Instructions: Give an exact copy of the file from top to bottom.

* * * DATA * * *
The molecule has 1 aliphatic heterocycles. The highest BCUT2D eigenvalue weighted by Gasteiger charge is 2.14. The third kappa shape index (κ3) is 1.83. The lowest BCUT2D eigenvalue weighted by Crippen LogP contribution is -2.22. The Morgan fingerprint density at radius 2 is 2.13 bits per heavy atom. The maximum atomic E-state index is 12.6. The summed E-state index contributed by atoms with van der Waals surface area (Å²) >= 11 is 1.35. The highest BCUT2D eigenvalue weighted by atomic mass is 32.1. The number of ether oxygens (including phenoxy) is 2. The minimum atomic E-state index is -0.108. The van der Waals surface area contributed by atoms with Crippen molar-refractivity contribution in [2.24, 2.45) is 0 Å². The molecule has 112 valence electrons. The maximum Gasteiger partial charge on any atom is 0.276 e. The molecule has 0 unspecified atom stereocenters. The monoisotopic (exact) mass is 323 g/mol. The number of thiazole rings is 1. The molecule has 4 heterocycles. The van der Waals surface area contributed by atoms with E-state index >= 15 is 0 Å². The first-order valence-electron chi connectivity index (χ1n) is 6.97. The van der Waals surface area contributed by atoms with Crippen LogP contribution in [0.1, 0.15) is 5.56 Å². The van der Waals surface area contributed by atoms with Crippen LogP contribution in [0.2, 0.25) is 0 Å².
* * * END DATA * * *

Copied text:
The molecule has 1 aliphatic heterocycles. The highest BCUT2D eigenvalue weighted by Gasteiger charge is 2.14. The third kappa shape index (κ3) is 1.83. The lowest BCUT2D eigenvalue weighted by Crippen LogP contribution is -2.22. The Morgan fingerprint density at radius 2 is 2.13 bits per heavy atom. The maximum atomic E-state index is 12.6. The summed E-state index contributed by atoms with van der Waals surface area (Å²) >= 11 is 1.35. The highest BCUT2D eigenvalue weighted by atomic mass is 32.1. The number of ether oxygens (including phenoxy) is 2. The minimum atomic E-state index is -0.108. The van der Waals surface area contributed by atoms with Crippen molar-refractivity contribution in [2.24, 2.45) is 0 Å². The molecule has 112 valence electrons. The maximum Gasteiger partial charge on any atom is 0.276 e. The molecule has 0 unspecified atom stereocenters. The monoisotopic (exact) mass is 323 g/mol. The number of thiazole rings is 1. The molecule has 4 heterocycles. The van der Waals surface area contributed by atoms with E-state index >= 15 is 0 Å². The first-order valence-electron chi connectivity index (χ1n) is 6.97. The van der Waals surface area contributed by atoms with Crippen LogP contribution in [0.1, 0.15) is 5.56 Å². The van der Waals surface area contributed by atoms with Crippen LogP contribution in [0.2, 0.25) is 0 Å².